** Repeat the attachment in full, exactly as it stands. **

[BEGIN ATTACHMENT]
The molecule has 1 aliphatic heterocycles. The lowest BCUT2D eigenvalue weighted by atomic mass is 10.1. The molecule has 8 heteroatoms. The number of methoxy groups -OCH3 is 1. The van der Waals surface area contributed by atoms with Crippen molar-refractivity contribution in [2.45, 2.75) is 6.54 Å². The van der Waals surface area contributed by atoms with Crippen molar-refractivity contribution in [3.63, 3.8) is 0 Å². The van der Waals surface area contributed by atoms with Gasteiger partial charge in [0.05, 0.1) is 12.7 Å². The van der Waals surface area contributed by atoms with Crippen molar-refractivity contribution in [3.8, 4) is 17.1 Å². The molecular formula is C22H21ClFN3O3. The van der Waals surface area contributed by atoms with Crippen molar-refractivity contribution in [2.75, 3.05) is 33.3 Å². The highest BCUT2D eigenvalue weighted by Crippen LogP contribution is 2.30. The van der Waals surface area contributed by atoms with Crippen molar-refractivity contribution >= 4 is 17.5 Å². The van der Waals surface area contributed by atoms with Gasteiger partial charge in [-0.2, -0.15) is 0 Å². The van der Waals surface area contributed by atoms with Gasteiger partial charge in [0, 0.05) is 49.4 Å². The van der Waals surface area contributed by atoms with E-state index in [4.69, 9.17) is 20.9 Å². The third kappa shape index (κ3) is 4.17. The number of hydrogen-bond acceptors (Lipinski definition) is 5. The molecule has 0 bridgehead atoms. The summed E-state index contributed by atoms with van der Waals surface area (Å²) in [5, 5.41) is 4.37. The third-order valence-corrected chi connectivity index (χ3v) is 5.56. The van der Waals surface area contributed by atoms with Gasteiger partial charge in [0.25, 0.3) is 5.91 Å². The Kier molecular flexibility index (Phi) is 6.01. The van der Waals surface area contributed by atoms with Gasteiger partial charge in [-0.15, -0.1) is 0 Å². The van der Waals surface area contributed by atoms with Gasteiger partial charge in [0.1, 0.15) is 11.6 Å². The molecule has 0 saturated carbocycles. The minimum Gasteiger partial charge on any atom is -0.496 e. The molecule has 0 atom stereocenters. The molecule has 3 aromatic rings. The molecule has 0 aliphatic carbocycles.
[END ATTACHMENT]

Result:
The molecule has 1 aliphatic heterocycles. The lowest BCUT2D eigenvalue weighted by atomic mass is 10.1. The molecule has 8 heteroatoms. The number of methoxy groups -OCH3 is 1. The van der Waals surface area contributed by atoms with Crippen molar-refractivity contribution in [2.45, 2.75) is 6.54 Å². The van der Waals surface area contributed by atoms with Crippen molar-refractivity contribution in [3.63, 3.8) is 0 Å². The van der Waals surface area contributed by atoms with Gasteiger partial charge in [0.05, 0.1) is 12.7 Å². The van der Waals surface area contributed by atoms with Crippen molar-refractivity contribution in [3.8, 4) is 17.1 Å². The molecular formula is C22H21ClFN3O3. The van der Waals surface area contributed by atoms with Crippen molar-refractivity contribution in [2.75, 3.05) is 33.3 Å². The highest BCUT2D eigenvalue weighted by Crippen LogP contribution is 2.30. The van der Waals surface area contributed by atoms with Crippen molar-refractivity contribution >= 4 is 17.5 Å². The van der Waals surface area contributed by atoms with Gasteiger partial charge in [-0.2, -0.15) is 0 Å². The van der Waals surface area contributed by atoms with Gasteiger partial charge in [0, 0.05) is 49.4 Å². The van der Waals surface area contributed by atoms with E-state index in [4.69, 9.17) is 20.9 Å². The third kappa shape index (κ3) is 4.17. The number of hydrogen-bond acceptors (Lipinski definition) is 5. The molecule has 0 bridgehead atoms. The summed E-state index contributed by atoms with van der Waals surface area (Å²) in [5, 5.41) is 4.37. The third-order valence-corrected chi connectivity index (χ3v) is 5.56. The van der Waals surface area contributed by atoms with Gasteiger partial charge in [0.25, 0.3) is 5.91 Å². The Kier molecular flexibility index (Phi) is 6.01. The van der Waals surface area contributed by atoms with Gasteiger partial charge in [-0.15, -0.1) is 0 Å². The van der Waals surface area contributed by atoms with Gasteiger partial charge in [0.1, 0.15) is 11.6 Å². The molecule has 0 saturated carbocycles. The minimum Gasteiger partial charge on any atom is -0.496 e. The molecule has 0 atom stereocenters. The molecule has 3 aromatic rings. The molecule has 0 aliphatic carbocycles.